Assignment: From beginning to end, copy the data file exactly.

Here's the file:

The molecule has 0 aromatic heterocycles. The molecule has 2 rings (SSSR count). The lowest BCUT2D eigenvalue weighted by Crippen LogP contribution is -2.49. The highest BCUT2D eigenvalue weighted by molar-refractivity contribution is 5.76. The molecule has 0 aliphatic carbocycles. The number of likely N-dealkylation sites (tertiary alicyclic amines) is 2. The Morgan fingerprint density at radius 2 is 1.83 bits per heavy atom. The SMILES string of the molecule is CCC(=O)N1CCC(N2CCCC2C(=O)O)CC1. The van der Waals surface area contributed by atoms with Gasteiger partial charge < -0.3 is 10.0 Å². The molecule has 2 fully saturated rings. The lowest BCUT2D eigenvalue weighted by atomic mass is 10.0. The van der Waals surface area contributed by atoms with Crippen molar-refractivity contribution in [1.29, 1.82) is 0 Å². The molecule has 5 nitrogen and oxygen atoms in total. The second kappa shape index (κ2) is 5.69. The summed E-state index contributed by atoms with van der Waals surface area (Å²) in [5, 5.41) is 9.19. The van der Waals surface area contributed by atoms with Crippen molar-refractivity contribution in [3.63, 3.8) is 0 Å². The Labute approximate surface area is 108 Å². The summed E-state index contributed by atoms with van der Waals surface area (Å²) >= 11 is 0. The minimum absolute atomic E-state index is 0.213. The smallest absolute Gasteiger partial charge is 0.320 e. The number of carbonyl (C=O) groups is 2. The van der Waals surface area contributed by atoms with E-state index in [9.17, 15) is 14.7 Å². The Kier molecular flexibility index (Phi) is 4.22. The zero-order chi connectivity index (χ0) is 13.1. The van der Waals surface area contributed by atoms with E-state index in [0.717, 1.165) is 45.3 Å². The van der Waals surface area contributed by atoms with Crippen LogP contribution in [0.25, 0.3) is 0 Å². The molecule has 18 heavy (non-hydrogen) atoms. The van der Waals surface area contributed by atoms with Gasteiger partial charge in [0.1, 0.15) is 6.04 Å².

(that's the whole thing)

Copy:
The molecule has 0 aromatic heterocycles. The molecule has 2 rings (SSSR count). The lowest BCUT2D eigenvalue weighted by Crippen LogP contribution is -2.49. The highest BCUT2D eigenvalue weighted by molar-refractivity contribution is 5.76. The molecule has 0 aliphatic carbocycles. The number of likely N-dealkylation sites (tertiary alicyclic amines) is 2. The Morgan fingerprint density at radius 2 is 1.83 bits per heavy atom. The SMILES string of the molecule is CCC(=O)N1CCC(N2CCCC2C(=O)O)CC1. The van der Waals surface area contributed by atoms with Gasteiger partial charge < -0.3 is 10.0 Å². The molecule has 2 fully saturated rings. The lowest BCUT2D eigenvalue weighted by atomic mass is 10.0. The van der Waals surface area contributed by atoms with Crippen molar-refractivity contribution in [1.29, 1.82) is 0 Å². The molecule has 5 nitrogen and oxygen atoms in total. The second kappa shape index (κ2) is 5.69. The summed E-state index contributed by atoms with van der Waals surface area (Å²) in [5, 5.41) is 9.19. The van der Waals surface area contributed by atoms with Crippen molar-refractivity contribution in [3.63, 3.8) is 0 Å². The Labute approximate surface area is 108 Å². The summed E-state index contributed by atoms with van der Waals surface area (Å²) >= 11 is 0. The minimum absolute atomic E-state index is 0.213. The smallest absolute Gasteiger partial charge is 0.320 e. The number of carbonyl (C=O) groups is 2. The van der Waals surface area contributed by atoms with E-state index in [9.17, 15) is 14.7 Å². The Kier molecular flexibility index (Phi) is 4.22. The zero-order chi connectivity index (χ0) is 13.1. The van der Waals surface area contributed by atoms with E-state index in [0.717, 1.165) is 45.3 Å². The van der Waals surface area contributed by atoms with Crippen LogP contribution in [0.25, 0.3) is 0 Å². The molecule has 18 heavy (non-hydrogen) atoms. The van der Waals surface area contributed by atoms with Gasteiger partial charge in [0.1, 0.15) is 6.04 Å².